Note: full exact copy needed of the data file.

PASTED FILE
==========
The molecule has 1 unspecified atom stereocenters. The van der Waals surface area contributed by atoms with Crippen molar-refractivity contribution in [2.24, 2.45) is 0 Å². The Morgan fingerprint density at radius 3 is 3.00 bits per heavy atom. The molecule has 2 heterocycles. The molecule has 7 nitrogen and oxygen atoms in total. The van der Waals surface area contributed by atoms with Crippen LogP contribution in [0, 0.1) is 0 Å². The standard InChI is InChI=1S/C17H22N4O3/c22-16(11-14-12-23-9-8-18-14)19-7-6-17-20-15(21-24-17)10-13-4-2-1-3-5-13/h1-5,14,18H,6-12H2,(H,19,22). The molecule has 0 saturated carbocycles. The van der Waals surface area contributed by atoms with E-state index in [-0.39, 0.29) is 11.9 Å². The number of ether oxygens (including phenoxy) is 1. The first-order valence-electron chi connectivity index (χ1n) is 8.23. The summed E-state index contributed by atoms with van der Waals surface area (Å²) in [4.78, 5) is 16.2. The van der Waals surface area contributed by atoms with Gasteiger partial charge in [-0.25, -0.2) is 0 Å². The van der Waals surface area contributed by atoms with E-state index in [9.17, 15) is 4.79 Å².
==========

The molecule has 1 unspecified atom stereocenters. The van der Waals surface area contributed by atoms with Crippen molar-refractivity contribution in [2.24, 2.45) is 0 Å². The Morgan fingerprint density at radius 3 is 3.00 bits per heavy atom. The molecule has 2 heterocycles. The molecule has 7 nitrogen and oxygen atoms in total. The van der Waals surface area contributed by atoms with Crippen LogP contribution in [0, 0.1) is 0 Å². The standard InChI is InChI=1S/C17H22N4O3/c22-16(11-14-12-23-9-8-18-14)19-7-6-17-20-15(21-24-17)10-13-4-2-1-3-5-13/h1-5,14,18H,6-12H2,(H,19,22). The molecule has 0 saturated carbocycles. The van der Waals surface area contributed by atoms with E-state index in [-0.39, 0.29) is 11.9 Å². The number of ether oxygens (including phenoxy) is 1. The first-order valence-electron chi connectivity index (χ1n) is 8.23. The summed E-state index contributed by atoms with van der Waals surface area (Å²) in [4.78, 5) is 16.2. The van der Waals surface area contributed by atoms with Gasteiger partial charge in [-0.25, -0.2) is 0 Å². The van der Waals surface area contributed by atoms with E-state index in [9.17, 15) is 4.79 Å².